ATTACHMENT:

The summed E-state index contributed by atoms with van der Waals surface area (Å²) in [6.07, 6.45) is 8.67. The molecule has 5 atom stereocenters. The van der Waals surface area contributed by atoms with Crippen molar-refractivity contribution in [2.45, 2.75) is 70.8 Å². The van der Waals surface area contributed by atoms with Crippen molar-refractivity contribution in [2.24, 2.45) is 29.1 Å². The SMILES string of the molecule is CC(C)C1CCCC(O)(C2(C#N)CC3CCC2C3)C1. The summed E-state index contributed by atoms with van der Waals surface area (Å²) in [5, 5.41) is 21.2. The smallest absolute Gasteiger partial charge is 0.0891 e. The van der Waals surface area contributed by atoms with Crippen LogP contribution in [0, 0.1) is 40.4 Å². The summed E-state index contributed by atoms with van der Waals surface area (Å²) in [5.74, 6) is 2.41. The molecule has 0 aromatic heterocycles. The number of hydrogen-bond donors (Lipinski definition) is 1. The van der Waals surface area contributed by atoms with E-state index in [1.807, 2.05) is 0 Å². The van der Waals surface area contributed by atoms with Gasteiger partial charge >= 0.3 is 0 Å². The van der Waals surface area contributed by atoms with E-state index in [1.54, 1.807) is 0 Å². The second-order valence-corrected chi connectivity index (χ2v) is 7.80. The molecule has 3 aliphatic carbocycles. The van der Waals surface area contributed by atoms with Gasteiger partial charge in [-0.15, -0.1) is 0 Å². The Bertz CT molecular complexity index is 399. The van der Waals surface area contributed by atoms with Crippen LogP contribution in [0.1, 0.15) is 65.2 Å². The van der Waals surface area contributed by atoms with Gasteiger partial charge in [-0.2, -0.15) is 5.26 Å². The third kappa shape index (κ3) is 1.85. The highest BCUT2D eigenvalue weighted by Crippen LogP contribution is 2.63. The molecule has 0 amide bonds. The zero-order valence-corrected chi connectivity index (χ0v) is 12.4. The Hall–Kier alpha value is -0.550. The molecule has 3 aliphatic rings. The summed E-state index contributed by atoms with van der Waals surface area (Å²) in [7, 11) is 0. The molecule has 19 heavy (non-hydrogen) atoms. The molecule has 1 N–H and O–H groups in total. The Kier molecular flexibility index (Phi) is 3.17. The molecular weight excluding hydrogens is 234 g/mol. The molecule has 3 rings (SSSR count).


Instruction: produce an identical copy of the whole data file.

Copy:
The summed E-state index contributed by atoms with van der Waals surface area (Å²) in [6.07, 6.45) is 8.67. The molecule has 5 atom stereocenters. The van der Waals surface area contributed by atoms with Crippen molar-refractivity contribution in [2.45, 2.75) is 70.8 Å². The van der Waals surface area contributed by atoms with Crippen molar-refractivity contribution in [2.24, 2.45) is 29.1 Å². The SMILES string of the molecule is CC(C)C1CCCC(O)(C2(C#N)CC3CCC2C3)C1. The summed E-state index contributed by atoms with van der Waals surface area (Å²) in [5, 5.41) is 21.2. The smallest absolute Gasteiger partial charge is 0.0891 e. The van der Waals surface area contributed by atoms with Crippen LogP contribution in [0, 0.1) is 40.4 Å². The summed E-state index contributed by atoms with van der Waals surface area (Å²) in [5.74, 6) is 2.41. The molecule has 0 aromatic heterocycles. The number of hydrogen-bond donors (Lipinski definition) is 1. The van der Waals surface area contributed by atoms with E-state index in [1.807, 2.05) is 0 Å². The van der Waals surface area contributed by atoms with Gasteiger partial charge >= 0.3 is 0 Å². The van der Waals surface area contributed by atoms with E-state index in [1.54, 1.807) is 0 Å². The second-order valence-corrected chi connectivity index (χ2v) is 7.80. The molecule has 3 aliphatic carbocycles. The van der Waals surface area contributed by atoms with Gasteiger partial charge in [-0.15, -0.1) is 0 Å². The Bertz CT molecular complexity index is 399. The van der Waals surface area contributed by atoms with Crippen LogP contribution in [0.1, 0.15) is 65.2 Å². The van der Waals surface area contributed by atoms with Gasteiger partial charge in [-0.2, -0.15) is 5.26 Å². The third kappa shape index (κ3) is 1.85. The highest BCUT2D eigenvalue weighted by Crippen LogP contribution is 2.63. The molecule has 0 amide bonds. The zero-order valence-corrected chi connectivity index (χ0v) is 12.4. The Hall–Kier alpha value is -0.550. The molecule has 3 aliphatic rings. The summed E-state index contributed by atoms with van der Waals surface area (Å²) in [7, 11) is 0. The molecule has 19 heavy (non-hydrogen) atoms. The molecule has 1 N–H and O–H groups in total. The Kier molecular flexibility index (Phi) is 3.17. The molecular weight excluding hydrogens is 234 g/mol. The molecule has 3 rings (SSSR count).